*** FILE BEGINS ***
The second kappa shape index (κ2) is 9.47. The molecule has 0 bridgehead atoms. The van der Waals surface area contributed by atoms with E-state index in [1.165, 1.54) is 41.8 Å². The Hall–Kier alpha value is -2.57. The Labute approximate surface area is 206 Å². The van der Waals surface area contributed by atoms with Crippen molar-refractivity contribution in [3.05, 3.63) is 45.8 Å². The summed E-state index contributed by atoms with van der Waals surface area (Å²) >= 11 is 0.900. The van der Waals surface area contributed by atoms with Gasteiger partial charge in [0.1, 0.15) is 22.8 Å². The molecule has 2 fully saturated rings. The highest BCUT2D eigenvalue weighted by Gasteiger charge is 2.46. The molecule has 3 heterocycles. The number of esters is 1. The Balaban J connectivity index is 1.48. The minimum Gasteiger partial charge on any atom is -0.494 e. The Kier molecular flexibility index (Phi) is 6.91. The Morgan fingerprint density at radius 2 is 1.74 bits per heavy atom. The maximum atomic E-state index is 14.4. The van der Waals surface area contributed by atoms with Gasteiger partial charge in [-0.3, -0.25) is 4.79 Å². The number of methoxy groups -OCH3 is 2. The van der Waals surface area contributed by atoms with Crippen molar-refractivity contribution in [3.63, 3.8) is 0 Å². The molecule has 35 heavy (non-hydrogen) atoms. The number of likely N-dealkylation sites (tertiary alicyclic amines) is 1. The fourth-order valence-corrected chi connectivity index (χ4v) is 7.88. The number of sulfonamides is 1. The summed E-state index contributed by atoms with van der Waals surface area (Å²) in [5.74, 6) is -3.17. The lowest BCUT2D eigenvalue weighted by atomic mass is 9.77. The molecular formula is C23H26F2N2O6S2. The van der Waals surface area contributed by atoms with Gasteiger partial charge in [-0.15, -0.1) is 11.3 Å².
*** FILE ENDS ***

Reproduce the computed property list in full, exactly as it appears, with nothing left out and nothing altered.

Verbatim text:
The second kappa shape index (κ2) is 9.47. The molecule has 0 bridgehead atoms. The van der Waals surface area contributed by atoms with E-state index in [1.165, 1.54) is 41.8 Å². The Hall–Kier alpha value is -2.57. The Labute approximate surface area is 206 Å². The van der Waals surface area contributed by atoms with Crippen molar-refractivity contribution in [3.05, 3.63) is 45.8 Å². The summed E-state index contributed by atoms with van der Waals surface area (Å²) >= 11 is 0.900. The van der Waals surface area contributed by atoms with Gasteiger partial charge in [0.1, 0.15) is 22.8 Å². The molecule has 2 fully saturated rings. The highest BCUT2D eigenvalue weighted by Gasteiger charge is 2.46. The molecule has 3 heterocycles. The number of esters is 1. The Balaban J connectivity index is 1.48. The minimum Gasteiger partial charge on any atom is -0.494 e. The Kier molecular flexibility index (Phi) is 6.91. The Morgan fingerprint density at radius 2 is 1.74 bits per heavy atom. The maximum atomic E-state index is 14.4. The van der Waals surface area contributed by atoms with Gasteiger partial charge in [-0.3, -0.25) is 4.79 Å². The number of methoxy groups -OCH3 is 2. The van der Waals surface area contributed by atoms with Crippen molar-refractivity contribution in [3.63, 3.8) is 0 Å². The molecule has 35 heavy (non-hydrogen) atoms. The number of likely N-dealkylation sites (tertiary alicyclic amines) is 1. The fourth-order valence-corrected chi connectivity index (χ4v) is 7.88. The number of sulfonamides is 1. The summed E-state index contributed by atoms with van der Waals surface area (Å²) in [5.74, 6) is -3.17. The lowest BCUT2D eigenvalue weighted by atomic mass is 9.77. The molecular formula is C23H26F2N2O6S2. The van der Waals surface area contributed by atoms with Gasteiger partial charge in [-0.15, -0.1) is 11.3 Å².